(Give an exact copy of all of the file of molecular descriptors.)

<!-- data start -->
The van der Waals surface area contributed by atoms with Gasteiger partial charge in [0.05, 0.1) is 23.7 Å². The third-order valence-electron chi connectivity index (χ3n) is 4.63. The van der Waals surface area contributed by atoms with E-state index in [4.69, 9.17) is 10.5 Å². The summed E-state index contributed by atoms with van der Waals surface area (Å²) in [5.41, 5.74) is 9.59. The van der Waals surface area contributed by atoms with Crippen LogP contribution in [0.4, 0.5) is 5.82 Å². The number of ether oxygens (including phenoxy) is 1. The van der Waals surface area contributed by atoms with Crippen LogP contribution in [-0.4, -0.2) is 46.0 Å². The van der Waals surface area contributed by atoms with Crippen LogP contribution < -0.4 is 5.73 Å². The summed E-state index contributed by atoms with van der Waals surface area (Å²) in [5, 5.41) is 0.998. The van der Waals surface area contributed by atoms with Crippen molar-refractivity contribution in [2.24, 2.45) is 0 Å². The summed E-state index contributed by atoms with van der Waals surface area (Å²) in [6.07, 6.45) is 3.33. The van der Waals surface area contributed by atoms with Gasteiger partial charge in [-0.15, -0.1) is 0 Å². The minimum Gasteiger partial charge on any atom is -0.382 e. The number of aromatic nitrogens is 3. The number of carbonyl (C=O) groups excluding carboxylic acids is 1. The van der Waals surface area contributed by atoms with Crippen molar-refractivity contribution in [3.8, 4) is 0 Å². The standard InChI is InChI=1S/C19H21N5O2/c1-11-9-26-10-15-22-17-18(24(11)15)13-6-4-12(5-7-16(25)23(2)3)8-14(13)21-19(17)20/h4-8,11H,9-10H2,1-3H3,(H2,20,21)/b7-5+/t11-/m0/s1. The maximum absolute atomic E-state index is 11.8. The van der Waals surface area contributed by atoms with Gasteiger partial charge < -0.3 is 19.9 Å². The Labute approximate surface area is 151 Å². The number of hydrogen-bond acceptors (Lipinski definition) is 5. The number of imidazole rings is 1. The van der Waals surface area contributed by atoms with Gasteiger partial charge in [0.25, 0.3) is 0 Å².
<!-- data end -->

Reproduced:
The van der Waals surface area contributed by atoms with Gasteiger partial charge in [0.05, 0.1) is 23.7 Å². The third-order valence-electron chi connectivity index (χ3n) is 4.63. The van der Waals surface area contributed by atoms with E-state index in [4.69, 9.17) is 10.5 Å². The summed E-state index contributed by atoms with van der Waals surface area (Å²) in [5.41, 5.74) is 9.59. The van der Waals surface area contributed by atoms with Crippen LogP contribution in [0.4, 0.5) is 5.82 Å². The number of ether oxygens (including phenoxy) is 1. The van der Waals surface area contributed by atoms with Crippen LogP contribution in [-0.4, -0.2) is 46.0 Å². The van der Waals surface area contributed by atoms with Crippen LogP contribution < -0.4 is 5.73 Å². The summed E-state index contributed by atoms with van der Waals surface area (Å²) in [5, 5.41) is 0.998. The van der Waals surface area contributed by atoms with Crippen molar-refractivity contribution in [2.24, 2.45) is 0 Å². The summed E-state index contributed by atoms with van der Waals surface area (Å²) in [6.07, 6.45) is 3.33. The van der Waals surface area contributed by atoms with Gasteiger partial charge in [-0.15, -0.1) is 0 Å². The minimum Gasteiger partial charge on any atom is -0.382 e. The number of aromatic nitrogens is 3. The number of carbonyl (C=O) groups excluding carboxylic acids is 1. The van der Waals surface area contributed by atoms with Crippen molar-refractivity contribution in [3.8, 4) is 0 Å². The standard InChI is InChI=1S/C19H21N5O2/c1-11-9-26-10-15-22-17-18(24(11)15)13-6-4-12(5-7-16(25)23(2)3)8-14(13)21-19(17)20/h4-8,11H,9-10H2,1-3H3,(H2,20,21)/b7-5+/t11-/m0/s1. The maximum absolute atomic E-state index is 11.8. The van der Waals surface area contributed by atoms with Gasteiger partial charge < -0.3 is 19.9 Å². The Labute approximate surface area is 151 Å². The number of hydrogen-bond acceptors (Lipinski definition) is 5. The number of imidazole rings is 1. The van der Waals surface area contributed by atoms with Gasteiger partial charge in [0.25, 0.3) is 0 Å².